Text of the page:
Eastern Wielkopolska to phase out its fossil past

The Eastern Wielkopolska region has laid out an ambitious plan to get rid of coal by 2030 and provide a healthy and sustainable future to its citizens. This is what the Just Transition is all about.

In a nutshell

  • Coal phase-out by 2030 in the province
  • A climate-neutral economy by 2040 in the province
  • Focus on citizens’ well-being during the process


Today, in the Eastern Wielkopolska region, around 4,000 people are employed in the coal sector, both in lignite mines and coal-powered plants.

Soon, this is going to change. In October 2020, the Parliamentary Group for Just Energy Transition and the Greater Poland Parliamentary Group presented an ambitious strategy to completely phase out coal by 2030, in the process of making Eastern Wielkopolska a climate-neutral province by 2040.

The path towards climate neutrality will be subsidised by both national and EU funds, including the Just Transition Fund. This is precisely what the fund was designed for: to support the socio-economic transformation in regions relying on fossil fuels and high-emission industries, and to make sure that communities are involved and benefit from the process.

The transition will need to be handled carefully; creating new regional jobs and building a new socio-economic regional identity will be crucial for its success. The official Territorial Just Transition Plan is yet to be released, but the “concept strategy” developed by the Regional Development Agency in Konin with the participation of local government officials, non-governmental organisations, trade unions and entrepreneurs already has a clear set of targets to ensure it will work:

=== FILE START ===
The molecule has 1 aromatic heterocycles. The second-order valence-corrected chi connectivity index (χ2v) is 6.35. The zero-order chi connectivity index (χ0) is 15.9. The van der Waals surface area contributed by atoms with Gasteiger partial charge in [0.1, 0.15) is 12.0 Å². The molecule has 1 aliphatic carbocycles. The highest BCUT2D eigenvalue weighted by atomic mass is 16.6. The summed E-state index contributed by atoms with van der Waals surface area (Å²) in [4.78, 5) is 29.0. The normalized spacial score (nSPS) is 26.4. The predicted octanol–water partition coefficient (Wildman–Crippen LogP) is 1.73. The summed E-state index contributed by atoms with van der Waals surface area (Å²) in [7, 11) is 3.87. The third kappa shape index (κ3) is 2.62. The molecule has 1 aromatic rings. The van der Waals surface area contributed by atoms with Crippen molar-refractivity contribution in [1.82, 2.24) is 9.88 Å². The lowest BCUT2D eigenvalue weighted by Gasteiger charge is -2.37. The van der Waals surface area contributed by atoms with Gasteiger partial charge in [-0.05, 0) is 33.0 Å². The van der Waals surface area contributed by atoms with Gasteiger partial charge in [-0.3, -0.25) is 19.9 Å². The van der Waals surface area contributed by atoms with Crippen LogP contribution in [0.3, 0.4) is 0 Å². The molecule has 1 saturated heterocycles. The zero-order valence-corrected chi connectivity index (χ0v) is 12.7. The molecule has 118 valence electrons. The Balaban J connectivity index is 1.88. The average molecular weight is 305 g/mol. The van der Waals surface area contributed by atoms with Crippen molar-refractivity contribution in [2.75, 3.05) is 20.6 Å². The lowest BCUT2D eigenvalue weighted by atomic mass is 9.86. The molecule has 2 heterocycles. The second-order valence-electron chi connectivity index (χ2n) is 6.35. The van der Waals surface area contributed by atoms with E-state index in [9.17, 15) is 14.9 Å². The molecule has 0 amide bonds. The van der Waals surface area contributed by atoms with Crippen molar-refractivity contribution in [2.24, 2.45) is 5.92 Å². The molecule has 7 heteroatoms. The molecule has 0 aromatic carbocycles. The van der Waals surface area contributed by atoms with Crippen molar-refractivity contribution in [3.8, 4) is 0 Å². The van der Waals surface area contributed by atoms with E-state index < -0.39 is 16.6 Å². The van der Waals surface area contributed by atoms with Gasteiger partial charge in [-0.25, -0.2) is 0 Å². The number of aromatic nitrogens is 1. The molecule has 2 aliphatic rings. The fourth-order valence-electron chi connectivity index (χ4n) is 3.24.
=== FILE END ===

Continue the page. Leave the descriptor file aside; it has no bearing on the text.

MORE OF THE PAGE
• To build a zero-emissions economy, by investing in clean energy and energy efficiency across all sectors, as well as in circular economy, water management, digital competitiveness, education and research;
  • To create a safer and greener environment, by investing in climate adaptation, public transport infrastructures and the reclamation of natural environment and by tackling the hydrological imbalance, a very serious legacy of decades of mining;
  • To promote an active society, by increasing cooperation with communities, revitalising urban and rural areas, supporting marginalised people and promoting a healthy lifestyle

Charting the way towards zero-emissions by 2040 will be challenging, as regional institutions need to shift from old habits of thinking about regional development and its drivers (such as road construction) to a truly sustainable mode. But Eastern Wielkopolska’s example testifies that it is possible for a coal region to plan the phaseout of its fossil past.